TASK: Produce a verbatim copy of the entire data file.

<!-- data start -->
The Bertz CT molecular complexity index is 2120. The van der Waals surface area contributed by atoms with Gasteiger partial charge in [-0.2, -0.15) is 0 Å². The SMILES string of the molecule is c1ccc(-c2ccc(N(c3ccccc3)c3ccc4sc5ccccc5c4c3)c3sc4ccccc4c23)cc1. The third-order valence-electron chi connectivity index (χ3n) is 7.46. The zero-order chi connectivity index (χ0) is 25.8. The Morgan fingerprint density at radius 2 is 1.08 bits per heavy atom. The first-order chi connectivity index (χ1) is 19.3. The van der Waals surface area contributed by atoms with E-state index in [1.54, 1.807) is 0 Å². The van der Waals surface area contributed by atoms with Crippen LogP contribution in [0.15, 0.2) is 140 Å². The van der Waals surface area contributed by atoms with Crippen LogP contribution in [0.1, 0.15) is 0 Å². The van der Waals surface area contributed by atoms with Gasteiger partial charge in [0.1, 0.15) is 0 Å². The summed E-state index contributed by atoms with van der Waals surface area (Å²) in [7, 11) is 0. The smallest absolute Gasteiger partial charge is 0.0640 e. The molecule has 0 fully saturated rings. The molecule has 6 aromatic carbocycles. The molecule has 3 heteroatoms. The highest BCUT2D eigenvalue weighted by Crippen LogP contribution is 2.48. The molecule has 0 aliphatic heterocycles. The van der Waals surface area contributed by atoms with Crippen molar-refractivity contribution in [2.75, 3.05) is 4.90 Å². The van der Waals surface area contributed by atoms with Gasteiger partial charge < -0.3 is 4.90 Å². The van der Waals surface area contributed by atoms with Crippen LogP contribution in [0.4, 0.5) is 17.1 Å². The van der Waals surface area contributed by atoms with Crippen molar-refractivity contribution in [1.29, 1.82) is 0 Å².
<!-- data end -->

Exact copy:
The Bertz CT molecular complexity index is 2120. The van der Waals surface area contributed by atoms with Gasteiger partial charge in [-0.2, -0.15) is 0 Å². The SMILES string of the molecule is c1ccc(-c2ccc(N(c3ccccc3)c3ccc4sc5ccccc5c4c3)c3sc4ccccc4c23)cc1. The third-order valence-electron chi connectivity index (χ3n) is 7.46. The zero-order chi connectivity index (χ0) is 25.8. The Morgan fingerprint density at radius 2 is 1.08 bits per heavy atom. The first-order chi connectivity index (χ1) is 19.3. The van der Waals surface area contributed by atoms with E-state index in [1.54, 1.807) is 0 Å². The van der Waals surface area contributed by atoms with Crippen LogP contribution in [0.15, 0.2) is 140 Å². The van der Waals surface area contributed by atoms with Crippen LogP contribution in [0.1, 0.15) is 0 Å². The van der Waals surface area contributed by atoms with Gasteiger partial charge in [0.1, 0.15) is 0 Å². The summed E-state index contributed by atoms with van der Waals surface area (Å²) in [7, 11) is 0. The smallest absolute Gasteiger partial charge is 0.0640 e. The molecule has 0 fully saturated rings. The molecule has 6 aromatic carbocycles. The molecule has 3 heteroatoms. The highest BCUT2D eigenvalue weighted by Crippen LogP contribution is 2.48. The molecule has 0 aliphatic heterocycles. The van der Waals surface area contributed by atoms with Crippen molar-refractivity contribution in [2.75, 3.05) is 4.90 Å². The van der Waals surface area contributed by atoms with Gasteiger partial charge < -0.3 is 4.90 Å². The van der Waals surface area contributed by atoms with Crippen LogP contribution in [0.4, 0.5) is 17.1 Å². The van der Waals surface area contributed by atoms with Crippen molar-refractivity contribution in [1.29, 1.82) is 0 Å².